From the moment you set foot in the Rovos departure lounge, you are transported to a time that exists now only in books and in memories we hold of stories passed down to us from generations that have gone before. Vaulted, high ceilinged corridors and a rolling, red carpet lead to an elegantly appointed lounge, where the soothing chords of a string quartet float through the air and the sparkle of a glass of champagne on a silver tray welcome the guest to the Rovos experience. There is no option other than to exhale, relax and allow yourself to be transported back in time.

Nothing is rushed. The train departs when it is ready, and the landscapes pass lazily by as passengers are encouraged to unwind, to mingle and to enjoy the scenery. It is easy to forget how vast and beautiful this country is, and to watch through the windows as the space unfolds into the Karoo in front of your eyes is restorative.

Exquisite attention to detail allows for fascinating interactions with the train, as the story and history of each carriage and indeed of Rovos Rail itself is discovered to those intent on finding it. The history revealed is remarkable and enchanting, so much so that had Barney Barnato himself walked into the dining carriage it would not have felt surreal.

Undeniably the sensation of not being rushed, or of having time to spare, has become so unfamiliar to us that it takes some getting used to. It’s not long however, before one can sense the layers of stress falling away and the thrill of adventure return.

Of course, it helps immensely that your every need is catered to. Magnificent meals that seem to emanate from invisible kitchens are sumptuously stretched out into the evening, paired with the finest selection of wines that the country can offer. Guests are left wondering what kind of sorcery enables the waiters to deliver such exceptional fare in such style from within the restrictions of the train environment. Questions of service logistics are quickly forgotten though, as the combination of the dessert wine and the soothing, rhythmical motion of the train draws one into a deep sleep in the surprisingly generous double bed.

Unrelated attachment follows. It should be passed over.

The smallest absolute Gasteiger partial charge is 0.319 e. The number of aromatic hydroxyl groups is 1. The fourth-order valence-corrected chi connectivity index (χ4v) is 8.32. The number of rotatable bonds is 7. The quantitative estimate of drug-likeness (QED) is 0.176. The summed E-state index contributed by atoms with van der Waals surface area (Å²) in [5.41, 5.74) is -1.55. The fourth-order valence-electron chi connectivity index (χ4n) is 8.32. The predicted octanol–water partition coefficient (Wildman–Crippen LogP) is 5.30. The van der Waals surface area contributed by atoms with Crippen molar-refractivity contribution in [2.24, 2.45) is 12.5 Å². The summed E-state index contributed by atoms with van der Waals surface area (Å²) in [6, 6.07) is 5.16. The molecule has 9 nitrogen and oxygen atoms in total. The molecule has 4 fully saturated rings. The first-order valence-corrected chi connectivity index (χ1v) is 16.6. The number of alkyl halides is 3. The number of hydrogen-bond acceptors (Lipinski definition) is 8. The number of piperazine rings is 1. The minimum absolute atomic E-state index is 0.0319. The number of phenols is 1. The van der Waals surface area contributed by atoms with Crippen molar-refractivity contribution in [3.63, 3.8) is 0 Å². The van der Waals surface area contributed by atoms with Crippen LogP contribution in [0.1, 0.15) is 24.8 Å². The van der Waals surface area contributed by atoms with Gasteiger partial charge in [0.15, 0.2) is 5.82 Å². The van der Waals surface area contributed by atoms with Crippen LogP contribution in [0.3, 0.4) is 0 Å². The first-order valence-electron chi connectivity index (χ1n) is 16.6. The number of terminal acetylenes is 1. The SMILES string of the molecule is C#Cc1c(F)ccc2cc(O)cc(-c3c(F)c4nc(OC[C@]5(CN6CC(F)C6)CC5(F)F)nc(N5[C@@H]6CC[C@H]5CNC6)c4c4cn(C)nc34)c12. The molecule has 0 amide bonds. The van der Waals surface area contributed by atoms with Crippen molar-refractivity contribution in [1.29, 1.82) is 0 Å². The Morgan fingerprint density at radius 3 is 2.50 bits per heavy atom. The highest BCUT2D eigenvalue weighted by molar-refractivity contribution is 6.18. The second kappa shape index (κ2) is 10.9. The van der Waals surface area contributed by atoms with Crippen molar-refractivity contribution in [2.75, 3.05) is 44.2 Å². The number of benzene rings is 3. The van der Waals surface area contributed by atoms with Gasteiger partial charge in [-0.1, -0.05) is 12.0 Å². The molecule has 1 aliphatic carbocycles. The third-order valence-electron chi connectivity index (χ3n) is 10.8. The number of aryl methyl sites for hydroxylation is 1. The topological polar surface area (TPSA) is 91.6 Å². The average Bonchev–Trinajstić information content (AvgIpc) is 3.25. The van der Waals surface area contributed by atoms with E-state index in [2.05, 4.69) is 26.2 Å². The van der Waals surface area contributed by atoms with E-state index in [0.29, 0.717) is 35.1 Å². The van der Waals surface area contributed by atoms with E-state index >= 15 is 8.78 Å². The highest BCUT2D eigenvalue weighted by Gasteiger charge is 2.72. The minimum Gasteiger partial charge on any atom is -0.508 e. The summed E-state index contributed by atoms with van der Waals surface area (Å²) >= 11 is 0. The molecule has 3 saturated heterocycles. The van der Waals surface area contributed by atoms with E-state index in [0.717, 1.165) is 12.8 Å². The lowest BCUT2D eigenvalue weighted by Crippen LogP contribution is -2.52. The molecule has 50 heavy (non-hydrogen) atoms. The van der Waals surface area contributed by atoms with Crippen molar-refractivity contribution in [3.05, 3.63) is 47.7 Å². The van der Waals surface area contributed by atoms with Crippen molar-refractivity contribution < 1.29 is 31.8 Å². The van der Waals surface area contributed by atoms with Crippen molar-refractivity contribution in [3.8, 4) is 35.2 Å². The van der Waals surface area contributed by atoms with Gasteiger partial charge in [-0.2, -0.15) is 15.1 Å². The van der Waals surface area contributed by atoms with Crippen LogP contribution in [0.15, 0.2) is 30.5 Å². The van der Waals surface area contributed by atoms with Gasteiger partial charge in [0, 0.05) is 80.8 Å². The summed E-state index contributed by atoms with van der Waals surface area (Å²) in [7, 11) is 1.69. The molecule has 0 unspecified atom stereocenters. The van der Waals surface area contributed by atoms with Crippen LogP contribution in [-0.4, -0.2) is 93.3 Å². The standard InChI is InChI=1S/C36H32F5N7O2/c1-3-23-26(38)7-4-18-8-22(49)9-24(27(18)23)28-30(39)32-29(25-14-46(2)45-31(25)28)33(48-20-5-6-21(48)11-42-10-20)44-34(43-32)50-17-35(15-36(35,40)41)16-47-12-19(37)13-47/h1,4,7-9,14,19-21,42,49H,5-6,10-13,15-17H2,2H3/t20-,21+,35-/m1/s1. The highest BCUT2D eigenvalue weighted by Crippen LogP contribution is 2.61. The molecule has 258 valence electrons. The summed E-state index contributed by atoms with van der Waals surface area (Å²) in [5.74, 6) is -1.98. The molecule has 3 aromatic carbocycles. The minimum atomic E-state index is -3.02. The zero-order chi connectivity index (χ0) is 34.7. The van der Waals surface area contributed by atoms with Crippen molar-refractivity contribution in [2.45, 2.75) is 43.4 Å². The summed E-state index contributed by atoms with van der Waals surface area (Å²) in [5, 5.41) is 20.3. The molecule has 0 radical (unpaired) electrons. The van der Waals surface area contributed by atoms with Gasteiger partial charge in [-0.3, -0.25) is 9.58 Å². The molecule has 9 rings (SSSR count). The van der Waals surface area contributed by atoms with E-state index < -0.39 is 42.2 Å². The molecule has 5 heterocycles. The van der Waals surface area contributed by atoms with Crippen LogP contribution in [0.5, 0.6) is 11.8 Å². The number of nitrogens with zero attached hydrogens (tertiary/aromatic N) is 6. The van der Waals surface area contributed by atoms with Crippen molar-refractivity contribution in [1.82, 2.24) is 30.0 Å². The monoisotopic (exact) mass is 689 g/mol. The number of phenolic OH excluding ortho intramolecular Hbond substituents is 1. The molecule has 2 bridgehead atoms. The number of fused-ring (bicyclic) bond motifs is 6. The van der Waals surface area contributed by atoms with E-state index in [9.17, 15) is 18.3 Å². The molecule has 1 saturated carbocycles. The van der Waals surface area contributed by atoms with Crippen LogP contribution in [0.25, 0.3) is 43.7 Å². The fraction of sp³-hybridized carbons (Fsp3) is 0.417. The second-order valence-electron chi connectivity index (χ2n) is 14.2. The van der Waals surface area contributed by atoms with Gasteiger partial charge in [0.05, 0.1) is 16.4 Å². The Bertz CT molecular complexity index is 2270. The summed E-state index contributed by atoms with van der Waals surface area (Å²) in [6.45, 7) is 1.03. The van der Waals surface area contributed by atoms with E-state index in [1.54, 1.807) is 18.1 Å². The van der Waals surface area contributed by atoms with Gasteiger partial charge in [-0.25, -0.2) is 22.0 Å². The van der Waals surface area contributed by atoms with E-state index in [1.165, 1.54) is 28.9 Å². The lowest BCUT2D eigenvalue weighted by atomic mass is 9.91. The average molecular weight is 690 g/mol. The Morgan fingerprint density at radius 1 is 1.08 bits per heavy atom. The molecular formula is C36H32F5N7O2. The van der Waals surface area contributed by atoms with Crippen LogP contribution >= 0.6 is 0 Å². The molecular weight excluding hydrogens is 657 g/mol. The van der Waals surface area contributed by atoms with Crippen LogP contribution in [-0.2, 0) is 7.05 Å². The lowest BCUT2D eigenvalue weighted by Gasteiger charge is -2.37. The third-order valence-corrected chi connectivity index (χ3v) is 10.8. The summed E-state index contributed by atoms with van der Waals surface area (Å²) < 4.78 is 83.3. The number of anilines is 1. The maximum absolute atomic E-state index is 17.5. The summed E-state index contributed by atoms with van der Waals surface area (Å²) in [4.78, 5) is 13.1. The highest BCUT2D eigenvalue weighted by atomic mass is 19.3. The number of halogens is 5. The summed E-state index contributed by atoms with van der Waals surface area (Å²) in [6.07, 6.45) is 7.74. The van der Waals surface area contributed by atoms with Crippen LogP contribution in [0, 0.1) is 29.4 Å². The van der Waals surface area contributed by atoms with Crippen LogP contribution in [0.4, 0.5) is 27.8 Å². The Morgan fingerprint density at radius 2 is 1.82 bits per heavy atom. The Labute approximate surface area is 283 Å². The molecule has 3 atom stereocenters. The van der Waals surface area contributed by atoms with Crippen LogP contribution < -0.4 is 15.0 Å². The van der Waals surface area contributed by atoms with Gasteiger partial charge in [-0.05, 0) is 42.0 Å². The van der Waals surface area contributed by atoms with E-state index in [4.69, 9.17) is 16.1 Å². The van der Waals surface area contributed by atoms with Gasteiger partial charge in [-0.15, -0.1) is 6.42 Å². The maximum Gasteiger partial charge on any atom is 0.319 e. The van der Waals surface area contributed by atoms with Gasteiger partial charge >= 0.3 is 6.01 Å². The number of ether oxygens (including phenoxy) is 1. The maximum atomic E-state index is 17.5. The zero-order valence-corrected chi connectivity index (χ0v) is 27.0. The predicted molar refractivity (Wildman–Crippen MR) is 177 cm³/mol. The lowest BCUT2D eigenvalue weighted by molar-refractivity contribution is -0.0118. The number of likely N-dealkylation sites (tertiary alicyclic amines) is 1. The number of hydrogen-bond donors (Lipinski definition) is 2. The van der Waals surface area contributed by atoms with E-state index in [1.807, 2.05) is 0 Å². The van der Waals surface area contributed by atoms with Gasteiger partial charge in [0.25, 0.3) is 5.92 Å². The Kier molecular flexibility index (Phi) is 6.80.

Much of the same is to be expected in the days to come, and before long the cycle of eating indulgently followed by prolonged sessions of staring into the vast expanses that present themselves has become second nature. The ‘real world’ worries that seemed so pressing before departure seem to dissipate into the blue South African sky.

Guests are left feeling revived and invigorated as the train pulls slowly into the Private Rovos station in Pretoria.

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A Dad and his Daughter go on a Train Date

Rovos Rail Dad and daughter date

We recently received a lovely letter from a Dad who decided to treat his 11-year old daughter to a train trip. What fun and what a special Dad and and daughter date!

Mr Pflaum travelled our two-night Cape Town journey with his daughter, Léonie, and other than a glowing report they also sent us images and a video from their time on the train and in South Africa!

Dear Brenda,

I don’t have words to describe our journey a few days ago. It was just a blast! It was a dream of mine for several years to do that – but I had to wait, until my oldest daughter was old enough to realize all of it and enjoy it. Léonie (my daughter) is 11 years old and she never felt bored on the whole journey – she would like to extend for another 1 or 2 nights! I pick out one of my girls for some of my travels and this time Léonie was the one who could enjoy South Africa with me. I attached a few photos of us ;-D

We’ve expected a lot – but all our expectations were surpassed! From the Pretoria station, the train, the stops, the great crew on board (with Heinrich – our favorite in the restaurant ;-D) and the great welcome speech of your father. The most impressive part – beside of all the overwhelming rest – was, that your father even made it to Cape Town to say Good Bye with a handshake and some nice words. I was stunned and the journey was worth every Rand we spent – even much more! I can’t describe it with words…!